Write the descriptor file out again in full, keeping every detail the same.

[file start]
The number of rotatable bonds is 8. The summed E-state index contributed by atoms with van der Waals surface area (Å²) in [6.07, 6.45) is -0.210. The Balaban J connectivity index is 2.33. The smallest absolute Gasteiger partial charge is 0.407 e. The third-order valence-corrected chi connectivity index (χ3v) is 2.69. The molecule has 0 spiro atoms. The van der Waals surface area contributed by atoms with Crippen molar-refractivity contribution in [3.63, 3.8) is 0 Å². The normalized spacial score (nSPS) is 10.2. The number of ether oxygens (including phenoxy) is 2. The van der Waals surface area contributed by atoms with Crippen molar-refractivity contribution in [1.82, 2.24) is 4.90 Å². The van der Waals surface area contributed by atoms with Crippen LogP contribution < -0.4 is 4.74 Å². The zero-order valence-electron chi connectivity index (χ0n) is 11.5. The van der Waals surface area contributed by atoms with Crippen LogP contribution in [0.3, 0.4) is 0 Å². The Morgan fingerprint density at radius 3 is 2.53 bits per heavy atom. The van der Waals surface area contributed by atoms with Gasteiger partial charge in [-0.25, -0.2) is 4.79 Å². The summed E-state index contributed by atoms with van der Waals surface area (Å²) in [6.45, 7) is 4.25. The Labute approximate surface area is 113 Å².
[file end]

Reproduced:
The number of rotatable bonds is 8. The summed E-state index contributed by atoms with van der Waals surface area (Å²) in [6.07, 6.45) is -0.210. The Balaban J connectivity index is 2.33. The smallest absolute Gasteiger partial charge is 0.407 e. The third-order valence-corrected chi connectivity index (χ3v) is 2.69. The molecule has 0 spiro atoms. The van der Waals surface area contributed by atoms with Crippen molar-refractivity contribution in [3.63, 3.8) is 0 Å². The normalized spacial score (nSPS) is 10.2. The number of ether oxygens (including phenoxy) is 2. The van der Waals surface area contributed by atoms with Crippen molar-refractivity contribution in [1.82, 2.24) is 4.90 Å². The van der Waals surface area contributed by atoms with Crippen LogP contribution < -0.4 is 4.74 Å². The zero-order valence-electron chi connectivity index (χ0n) is 11.5. The van der Waals surface area contributed by atoms with Crippen LogP contribution in [0.3, 0.4) is 0 Å². The Morgan fingerprint density at radius 3 is 2.53 bits per heavy atom. The van der Waals surface area contributed by atoms with Gasteiger partial charge in [-0.25, -0.2) is 4.79 Å². The summed E-state index contributed by atoms with van der Waals surface area (Å²) in [6.45, 7) is 4.25. The Labute approximate surface area is 113 Å².